What do you do when your mom or dad who has dementia no longer remembers your name?

Are you close to someone who is suffering from dementia? If so, you are not alone. According to the Alzheimer’s Association, approximately 5.8 million Americans suffer from dementia. Dementia is a term used to describe a decline in mental abilities, such as memory loss, and is caused by a variety of illnesses, including Alzheimer’s.

Susan L. Hovey, assistant professor, Mennonite College of Nursing
Susan L. Hovey, assistant professor, Mennonite College of Nursing

Dementia is an illness that I carry close to my heart. My mother is afflicted with dementia, and coping with her mental decline has been a struggle for me for almost 10 years. Through research and practice, I have learned how to interact with dementia patients.

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One of the hardest things a caregiver must cope with is being forgotten. As the dementia progresses, a loved one may no longer remember your name. It is hard to know how to react to this situation. The immediate feeling is frustration for both of you. It is important to remember that a loved one not recognizing you does not mean that you have been completely forgotten. Your loved one, in their deteriorating cognitive state, simply does not have the ability to recall.

It is OK to remind the person of who you are. Upon greeting my mother, I simply say, “Hi mom, my name is Susan. I am your daughter.” Do not challenge them to try to remember your name by saying, “Do you know who I am?” Challenging their memory can cause anxiety and frustration for your loved one and may have a negative effect on you.

Sometimes, persons suffering from dementia respond well to the sharing of memories, and it may assist them in their recollection. Persons suffering from dementia may remember familiar sounds (voices or their favorite tunes), smells (perfumes and favorite foods), or touch (holding hands or hugging). Although stimulating these senses may not help them remember your name, it may spark an emotion. Persons suffering from dementia can still experience happiness, joy, and love.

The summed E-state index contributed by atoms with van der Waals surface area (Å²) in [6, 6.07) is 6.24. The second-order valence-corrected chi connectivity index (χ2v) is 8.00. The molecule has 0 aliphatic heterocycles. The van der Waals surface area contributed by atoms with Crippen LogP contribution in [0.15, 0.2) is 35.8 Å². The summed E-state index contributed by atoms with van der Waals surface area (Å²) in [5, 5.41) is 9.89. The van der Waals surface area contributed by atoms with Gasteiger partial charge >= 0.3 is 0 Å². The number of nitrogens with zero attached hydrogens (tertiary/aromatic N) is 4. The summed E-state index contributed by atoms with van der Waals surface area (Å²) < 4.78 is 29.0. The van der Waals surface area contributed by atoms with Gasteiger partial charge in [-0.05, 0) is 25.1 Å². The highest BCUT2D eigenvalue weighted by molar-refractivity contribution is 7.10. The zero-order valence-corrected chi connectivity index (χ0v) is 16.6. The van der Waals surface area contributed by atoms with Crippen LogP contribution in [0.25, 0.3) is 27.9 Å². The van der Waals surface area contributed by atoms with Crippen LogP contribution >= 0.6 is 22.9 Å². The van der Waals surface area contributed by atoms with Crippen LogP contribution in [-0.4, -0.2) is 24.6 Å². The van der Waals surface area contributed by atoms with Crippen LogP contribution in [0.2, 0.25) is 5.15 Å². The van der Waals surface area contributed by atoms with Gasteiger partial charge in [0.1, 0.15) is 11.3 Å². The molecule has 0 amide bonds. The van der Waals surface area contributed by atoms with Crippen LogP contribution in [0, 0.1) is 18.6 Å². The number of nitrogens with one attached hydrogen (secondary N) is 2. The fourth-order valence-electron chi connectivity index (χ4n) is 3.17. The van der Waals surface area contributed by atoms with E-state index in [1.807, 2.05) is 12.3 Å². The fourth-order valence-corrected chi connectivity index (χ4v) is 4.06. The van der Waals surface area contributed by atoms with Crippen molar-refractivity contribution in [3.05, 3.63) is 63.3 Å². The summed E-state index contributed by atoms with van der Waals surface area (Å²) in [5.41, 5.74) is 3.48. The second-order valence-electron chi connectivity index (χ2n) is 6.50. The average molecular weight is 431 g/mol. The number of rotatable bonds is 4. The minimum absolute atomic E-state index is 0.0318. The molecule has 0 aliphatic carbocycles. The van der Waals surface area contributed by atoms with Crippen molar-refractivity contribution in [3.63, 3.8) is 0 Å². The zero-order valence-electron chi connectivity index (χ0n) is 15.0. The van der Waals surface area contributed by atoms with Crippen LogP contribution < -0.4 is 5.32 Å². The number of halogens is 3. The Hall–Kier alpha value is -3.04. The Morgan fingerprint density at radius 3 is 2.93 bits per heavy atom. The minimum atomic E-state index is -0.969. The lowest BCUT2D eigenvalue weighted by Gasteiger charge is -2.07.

I know communicating with a person with dementia seems like a hopeless endeavor. My mother is not able to recall my name or my relationship to her. She does not recognize me because I am not that small child that she cared for so many years ago. Although she may not recognize me, she feels love and knows I am someone special to her. She smiles when she sees me. Our time together is positive and enjoyable.

When you accept the inevitable progression of the disease, you and your loved one will experience happiness and love while you are together. Instead of mourning the intimacies you lost, it is crucial that you learn to value the time you have left together. Remember, you and your loved one are not alone.

Susan L. Hovey, assistant professor, Mennonite College of Nursing

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